Source: Globe and Mail, May 16, 2011
It’s 5 p.m. on Portage Avenue and a parade of cars, buses and pedestrians is making its way out of the downtown as quickly as possible, speeding past shuttered storefronts and lonely side streets. But for the first time in years, the daily commuter rush is passing something new: construction.
An unprecedented level of development is under way in the Manitoba capital, as Winnipeg attempts to reverse decades of movement out to the suburbs.
“We want to have a situation where you don’t have a massive population downtown between nine and five and then all of a sudden it’s six o’clock and it’s empty,” says Mayor Sam Katz. “But what people don’t realize is that you can’t correct the mistakes of the past in just a year or two.”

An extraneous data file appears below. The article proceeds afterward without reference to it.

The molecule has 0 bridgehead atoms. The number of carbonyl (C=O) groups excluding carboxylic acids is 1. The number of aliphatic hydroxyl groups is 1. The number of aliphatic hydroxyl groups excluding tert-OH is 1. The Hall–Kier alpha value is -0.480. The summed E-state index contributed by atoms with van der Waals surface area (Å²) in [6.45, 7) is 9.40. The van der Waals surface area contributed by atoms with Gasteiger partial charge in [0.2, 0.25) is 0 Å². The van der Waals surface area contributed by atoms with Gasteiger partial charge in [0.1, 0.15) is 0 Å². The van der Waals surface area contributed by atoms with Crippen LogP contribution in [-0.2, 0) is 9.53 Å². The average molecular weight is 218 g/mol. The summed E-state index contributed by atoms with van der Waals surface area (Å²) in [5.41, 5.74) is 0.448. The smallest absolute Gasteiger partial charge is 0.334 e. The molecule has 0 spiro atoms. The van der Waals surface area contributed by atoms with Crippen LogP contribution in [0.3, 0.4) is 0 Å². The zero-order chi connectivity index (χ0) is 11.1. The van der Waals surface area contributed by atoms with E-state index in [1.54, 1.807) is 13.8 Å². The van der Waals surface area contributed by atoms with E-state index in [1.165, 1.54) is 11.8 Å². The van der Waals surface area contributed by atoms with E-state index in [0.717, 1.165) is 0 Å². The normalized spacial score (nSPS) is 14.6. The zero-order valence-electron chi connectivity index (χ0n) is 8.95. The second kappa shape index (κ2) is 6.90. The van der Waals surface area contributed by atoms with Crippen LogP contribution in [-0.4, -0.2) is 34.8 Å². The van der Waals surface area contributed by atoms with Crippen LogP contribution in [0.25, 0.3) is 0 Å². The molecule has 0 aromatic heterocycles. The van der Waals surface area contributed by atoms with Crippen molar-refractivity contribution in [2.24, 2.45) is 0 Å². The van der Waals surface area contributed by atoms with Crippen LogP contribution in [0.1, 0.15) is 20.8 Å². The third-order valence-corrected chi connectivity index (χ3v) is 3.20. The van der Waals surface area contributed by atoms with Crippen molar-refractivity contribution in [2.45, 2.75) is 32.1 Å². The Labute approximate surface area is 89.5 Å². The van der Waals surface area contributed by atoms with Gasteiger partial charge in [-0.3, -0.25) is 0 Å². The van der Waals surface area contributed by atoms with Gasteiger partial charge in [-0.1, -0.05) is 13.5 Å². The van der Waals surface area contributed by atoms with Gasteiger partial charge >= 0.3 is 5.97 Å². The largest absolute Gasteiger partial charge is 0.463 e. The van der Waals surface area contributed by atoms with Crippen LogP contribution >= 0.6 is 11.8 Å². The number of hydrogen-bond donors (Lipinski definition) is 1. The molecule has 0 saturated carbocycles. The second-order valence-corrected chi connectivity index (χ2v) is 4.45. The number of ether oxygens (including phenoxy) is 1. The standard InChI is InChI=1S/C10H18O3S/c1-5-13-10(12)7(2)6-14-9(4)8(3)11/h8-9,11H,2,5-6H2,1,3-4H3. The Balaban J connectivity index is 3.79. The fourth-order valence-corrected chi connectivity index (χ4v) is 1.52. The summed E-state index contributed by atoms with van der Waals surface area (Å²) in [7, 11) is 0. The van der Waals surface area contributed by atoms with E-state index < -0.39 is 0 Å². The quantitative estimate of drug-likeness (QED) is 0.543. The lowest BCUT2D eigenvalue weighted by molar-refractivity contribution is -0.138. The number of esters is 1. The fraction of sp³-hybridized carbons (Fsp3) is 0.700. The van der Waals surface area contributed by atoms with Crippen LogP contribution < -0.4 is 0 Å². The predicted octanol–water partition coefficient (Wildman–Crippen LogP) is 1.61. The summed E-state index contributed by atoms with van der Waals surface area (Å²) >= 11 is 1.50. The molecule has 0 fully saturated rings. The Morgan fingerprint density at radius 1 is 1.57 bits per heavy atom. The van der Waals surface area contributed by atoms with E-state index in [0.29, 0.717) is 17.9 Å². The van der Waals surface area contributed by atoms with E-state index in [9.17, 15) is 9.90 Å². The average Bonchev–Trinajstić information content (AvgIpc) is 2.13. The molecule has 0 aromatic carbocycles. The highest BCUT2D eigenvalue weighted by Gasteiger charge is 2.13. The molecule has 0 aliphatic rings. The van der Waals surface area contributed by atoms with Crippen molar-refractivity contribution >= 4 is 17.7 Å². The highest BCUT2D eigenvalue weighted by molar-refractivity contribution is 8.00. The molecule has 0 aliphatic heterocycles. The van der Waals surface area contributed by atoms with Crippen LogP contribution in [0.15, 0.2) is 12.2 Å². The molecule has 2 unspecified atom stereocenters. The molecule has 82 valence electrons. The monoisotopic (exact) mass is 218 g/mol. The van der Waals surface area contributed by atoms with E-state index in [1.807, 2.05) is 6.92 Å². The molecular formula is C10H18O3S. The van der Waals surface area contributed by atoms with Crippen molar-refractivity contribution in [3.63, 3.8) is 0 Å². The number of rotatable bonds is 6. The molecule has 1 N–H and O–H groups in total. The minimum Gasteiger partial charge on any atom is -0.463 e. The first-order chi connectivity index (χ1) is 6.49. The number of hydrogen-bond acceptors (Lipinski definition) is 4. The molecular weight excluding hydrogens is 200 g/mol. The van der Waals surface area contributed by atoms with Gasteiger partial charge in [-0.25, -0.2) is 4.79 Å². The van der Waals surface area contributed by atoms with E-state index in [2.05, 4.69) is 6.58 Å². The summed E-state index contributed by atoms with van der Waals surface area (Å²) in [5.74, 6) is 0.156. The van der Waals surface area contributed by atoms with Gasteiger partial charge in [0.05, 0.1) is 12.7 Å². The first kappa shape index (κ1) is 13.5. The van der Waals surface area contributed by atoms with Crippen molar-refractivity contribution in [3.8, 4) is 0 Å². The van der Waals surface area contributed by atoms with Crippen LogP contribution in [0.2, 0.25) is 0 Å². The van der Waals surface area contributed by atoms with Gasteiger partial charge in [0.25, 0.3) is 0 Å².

Around the world there is a growing understanding that suburban sprawl is unsustainable, and that, for cities to survive, they must shrink back in on themselves, tightening up, promoting density and pushing their growing population into space already served by existing infrastructure and social services.